There is ample evidence that shows that including exercise, good nutrition, socialization, and more can help people with Parkinson’s manage their symptoms, improve mood, and live well for many years. Yet exercise, eating, and social habits look vastly different for different people, and without addressing this cultural context, accessibility barriers can keep people from integrating these practices to improve their quality of life. In this discussion with Dr. Indu Subramanian and Dr. Greg Pontone, we dug into what it means to apply a cultural context and how the Parkinson’s sector can implement changes to support more people in their pursuit of living well.
Questions covered in this webinar included:
- What is cultural context?
- What are some examples of current common advice or practices within the Parkinson’s sector that ignore cultural context?
- What are some ways cultural context can be used to help people from varying backgrounds implement habits to help them live well?
YOUR SPEAKERS FOR THE WEBINAR
Gregory Pontone, MD, MHS
Dr. Pontone is an Associate Professor in the Departments of Psychiatry and Neurology at Johns Hopkins University School of Medicine in Baltimore, Maryland. He is an Attending Psychiatrist in the Geriatric and Neuropsychiatry division and is the Director of the Johns Hopkins Parkinson’s disease Neuropsychiatry Clinic, which focuses on diagnosing and treating the neuropsychiatric aspects of Parkinson’s and related disorders. Dr. Pontone’s research focuses on the interaction between neuropsychiatric symptoms such as cognitive impairment, anxiety and depression, and motor impairment in Parkinson’s. After completing a medicine internship and residency training in psychiatry at Johns Hopkins, Dr. Pontone completed a two-year fellowship in geriatric psychiatry and movement disorders focusing on Parkinson’s through the Clinical Research Program of the Morris K. Udall Parkinson’s Disease Research Center at Johns Hopkins. He also completed a fellowship in Clinical Trial Methods in Neurology sponsored by the National Institute of Neurological Disorders and Stroke. Dr. Pontone also serves on the Scientific Review Committee and as the chair of the Cognitive/Psychiatric Working Group for an international consortium of Parkinson’s disease researchers, the Parkinson Study Group.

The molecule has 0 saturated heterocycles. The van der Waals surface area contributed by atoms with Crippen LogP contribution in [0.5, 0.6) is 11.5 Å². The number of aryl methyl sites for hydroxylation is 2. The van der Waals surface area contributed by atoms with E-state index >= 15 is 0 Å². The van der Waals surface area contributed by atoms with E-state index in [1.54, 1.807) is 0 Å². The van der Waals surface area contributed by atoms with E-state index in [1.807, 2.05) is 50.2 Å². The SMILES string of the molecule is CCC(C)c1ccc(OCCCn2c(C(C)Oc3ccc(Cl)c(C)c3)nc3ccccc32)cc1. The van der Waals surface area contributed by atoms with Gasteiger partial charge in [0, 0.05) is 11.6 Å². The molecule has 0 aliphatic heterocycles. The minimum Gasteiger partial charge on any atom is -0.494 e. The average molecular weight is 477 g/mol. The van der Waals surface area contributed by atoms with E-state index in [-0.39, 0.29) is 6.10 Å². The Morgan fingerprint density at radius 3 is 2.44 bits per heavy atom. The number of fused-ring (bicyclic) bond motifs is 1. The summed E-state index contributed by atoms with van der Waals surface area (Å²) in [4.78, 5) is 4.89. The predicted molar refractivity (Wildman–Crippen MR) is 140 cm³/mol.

Indu Subramanian, MD
Dr. Subramanian received her medical degree from the University of Toronto, Canada. She did her neurology residency and Movement Disorders fellowship training at UCLA. Dr. Subramanian has stayed on at UCLA and is now a Clinical Professor of Neurology. She established the movement disorder clinic at the West Los Angeles Veterans Administration and has assumed the position of the Director of the Southwest PADRECC (Parkinson Disease Research, Education, and Clinical Care) Center of Excellence in Parkinson’s. She has developed a strong interest in integrative medicine with a special interest in Yoga and Mindfulness. She underwent a 200-hour yoga teacher training and studied mindfulness at the VA with J.G.Serpa and Christian Wolfe through Insight LA. She is designing a yoga teacher training program for yoga instructors who are interested in working with people with Parkinson’s. Dr. Subramanian recently got board certified in Integrative medicine. She is also passionate about palliative care in Parkinson’s. She is doing a contemplative fellowship for health care providers through the New York Zen Center and is an AAN Palitucci Fellow. She is the host of a virtual support group with world experts in Parkinson’s and co-edits a blog for people with Parkinson’s.